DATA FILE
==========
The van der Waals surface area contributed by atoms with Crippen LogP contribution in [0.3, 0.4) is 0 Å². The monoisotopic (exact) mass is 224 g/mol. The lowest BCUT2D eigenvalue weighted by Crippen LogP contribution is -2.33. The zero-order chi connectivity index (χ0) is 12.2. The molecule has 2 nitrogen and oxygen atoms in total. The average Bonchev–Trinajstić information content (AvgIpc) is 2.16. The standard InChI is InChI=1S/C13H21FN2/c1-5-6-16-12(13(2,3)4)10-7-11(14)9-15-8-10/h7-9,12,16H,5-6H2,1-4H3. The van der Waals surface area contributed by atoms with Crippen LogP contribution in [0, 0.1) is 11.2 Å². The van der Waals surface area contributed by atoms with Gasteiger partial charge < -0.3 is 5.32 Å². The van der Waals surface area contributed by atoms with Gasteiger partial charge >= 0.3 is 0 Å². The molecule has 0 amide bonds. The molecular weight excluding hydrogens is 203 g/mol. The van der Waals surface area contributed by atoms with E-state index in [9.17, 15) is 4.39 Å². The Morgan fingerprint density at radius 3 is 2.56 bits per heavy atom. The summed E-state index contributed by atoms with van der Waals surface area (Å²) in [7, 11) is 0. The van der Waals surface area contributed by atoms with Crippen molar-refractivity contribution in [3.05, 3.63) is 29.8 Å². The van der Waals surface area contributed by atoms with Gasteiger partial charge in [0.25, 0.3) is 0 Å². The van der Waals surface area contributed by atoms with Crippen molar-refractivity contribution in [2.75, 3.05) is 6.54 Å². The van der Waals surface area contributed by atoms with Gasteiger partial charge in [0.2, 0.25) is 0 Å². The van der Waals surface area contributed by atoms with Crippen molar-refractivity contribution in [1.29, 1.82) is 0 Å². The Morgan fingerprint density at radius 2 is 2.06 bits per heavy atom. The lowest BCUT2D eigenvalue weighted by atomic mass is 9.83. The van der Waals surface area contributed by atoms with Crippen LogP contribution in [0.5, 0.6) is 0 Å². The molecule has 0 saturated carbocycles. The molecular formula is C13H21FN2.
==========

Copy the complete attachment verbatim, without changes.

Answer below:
The van der Waals surface area contributed by atoms with Crippen LogP contribution in [0.3, 0.4) is 0 Å². The monoisotopic (exact) mass is 224 g/mol. The lowest BCUT2D eigenvalue weighted by Crippen LogP contribution is -2.33. The zero-order chi connectivity index (χ0) is 12.2. The molecule has 2 nitrogen and oxygen atoms in total. The average Bonchev–Trinajstić information content (AvgIpc) is 2.16. The standard InChI is InChI=1S/C13H21FN2/c1-5-6-16-12(13(2,3)4)10-7-11(14)9-15-8-10/h7-9,12,16H,5-6H2,1-4H3. The van der Waals surface area contributed by atoms with Crippen LogP contribution in [0, 0.1) is 11.2 Å². The van der Waals surface area contributed by atoms with Gasteiger partial charge < -0.3 is 5.32 Å². The van der Waals surface area contributed by atoms with Gasteiger partial charge >= 0.3 is 0 Å². The molecule has 0 amide bonds. The molecular weight excluding hydrogens is 203 g/mol. The van der Waals surface area contributed by atoms with E-state index in [9.17, 15) is 4.39 Å². The Morgan fingerprint density at radius 3 is 2.56 bits per heavy atom. The summed E-state index contributed by atoms with van der Waals surface area (Å²) in [7, 11) is 0. The van der Waals surface area contributed by atoms with Crippen molar-refractivity contribution in [3.05, 3.63) is 29.8 Å². The van der Waals surface area contributed by atoms with Gasteiger partial charge in [0.25, 0.3) is 0 Å². The van der Waals surface area contributed by atoms with Crippen molar-refractivity contribution in [2.75, 3.05) is 6.54 Å². The van der Waals surface area contributed by atoms with Gasteiger partial charge in [0.2, 0.25) is 0 Å². The van der Waals surface area contributed by atoms with Crippen molar-refractivity contribution in [1.29, 1.82) is 0 Å². The Morgan fingerprint density at radius 2 is 2.06 bits per heavy atom. The lowest BCUT2D eigenvalue weighted by atomic mass is 9.83. The van der Waals surface area contributed by atoms with Crippen LogP contribution in [0.5, 0.6) is 0 Å². The molecule has 0 saturated carbocycles. The molecular formula is C13H21FN2.